The name "Wells" has been given also to a dozen other towns in the United States, not to mention combinations which may refer to springs of water. At first the federal officials refused to accept the designation for a post office, and when one was established there on May 21, 1888, it was called "Poe." The first postmaster was Isaac Piper, who still held the position when the name of the office was finally changed to Wells, October 26, 1892. Another post office, in Logan county, fell heir to the name Poe.
The location of a post office at Vine creek, or Vine, in the eastern part of the county, antedated by several years the coming of the railroad; for the records show that the date of its establishment was December 9, 1879. The writer, having hunted rabbits in pedagogic days along these branches of Coal creek, is ready to testify that there are more vines than creeks. Therefore, perhaps, the government officials were justified in shortening the name of the office to "Vine." The name was suggested by the first postmistress, Mrs. Sara D. Seely.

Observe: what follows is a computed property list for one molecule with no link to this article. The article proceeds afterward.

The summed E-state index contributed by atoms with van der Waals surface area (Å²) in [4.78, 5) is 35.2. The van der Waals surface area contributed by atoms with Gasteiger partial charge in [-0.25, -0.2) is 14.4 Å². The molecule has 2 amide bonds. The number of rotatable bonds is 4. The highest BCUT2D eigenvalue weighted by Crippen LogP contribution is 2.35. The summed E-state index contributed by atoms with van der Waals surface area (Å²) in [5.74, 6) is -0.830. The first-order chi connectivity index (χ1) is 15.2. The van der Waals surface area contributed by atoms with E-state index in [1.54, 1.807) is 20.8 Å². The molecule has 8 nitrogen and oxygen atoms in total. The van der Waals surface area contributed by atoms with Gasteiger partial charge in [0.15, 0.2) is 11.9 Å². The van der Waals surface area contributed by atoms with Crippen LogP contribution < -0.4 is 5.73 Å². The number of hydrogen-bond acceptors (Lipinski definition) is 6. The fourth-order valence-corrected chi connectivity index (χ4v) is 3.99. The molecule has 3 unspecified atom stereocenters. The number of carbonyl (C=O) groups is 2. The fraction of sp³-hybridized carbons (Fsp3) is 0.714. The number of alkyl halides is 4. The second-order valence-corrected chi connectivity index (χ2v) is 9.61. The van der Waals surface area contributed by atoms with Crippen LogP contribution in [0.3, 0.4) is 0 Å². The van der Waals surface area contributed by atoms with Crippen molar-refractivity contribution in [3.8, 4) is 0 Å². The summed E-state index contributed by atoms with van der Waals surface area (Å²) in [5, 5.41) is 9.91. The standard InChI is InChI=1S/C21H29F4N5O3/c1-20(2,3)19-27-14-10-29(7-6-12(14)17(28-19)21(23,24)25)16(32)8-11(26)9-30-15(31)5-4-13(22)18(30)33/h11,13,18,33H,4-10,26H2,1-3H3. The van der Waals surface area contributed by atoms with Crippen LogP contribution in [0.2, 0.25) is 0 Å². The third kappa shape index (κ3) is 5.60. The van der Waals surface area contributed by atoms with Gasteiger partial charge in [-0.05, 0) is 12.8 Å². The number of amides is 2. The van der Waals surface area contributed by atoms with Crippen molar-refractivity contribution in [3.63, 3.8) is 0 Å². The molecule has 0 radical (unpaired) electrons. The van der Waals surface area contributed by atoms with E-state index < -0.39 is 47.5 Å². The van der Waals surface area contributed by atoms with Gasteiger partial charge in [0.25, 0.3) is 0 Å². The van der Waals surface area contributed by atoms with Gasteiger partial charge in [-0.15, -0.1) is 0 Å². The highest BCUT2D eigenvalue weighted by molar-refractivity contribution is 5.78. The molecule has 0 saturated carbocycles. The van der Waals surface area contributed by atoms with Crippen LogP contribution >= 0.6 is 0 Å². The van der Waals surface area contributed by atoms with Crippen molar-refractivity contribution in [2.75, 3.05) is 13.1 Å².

Rumor has it that the little stream on which the railway station of Vine Creek is now located was once called "Nigger creek." All honor to the lady who suggested the change.
For forty years a post office was maintained at the community center of Lamar, on upper Pipe creek. This office was established on June 20, 1872, with Harlan P. Sanford in charge. Its sponsor was Lucius Quintus Cincinnatus Lamar, of Confederate fame, later member of congress and associate justice of the supreme court. The site of the civic center of Lamar is said to have been changed, in 1882, to -a point about 140 rods east of its first location. The post office was discontinued on March 28, 1912, the place being served thereafter by rural free delivery.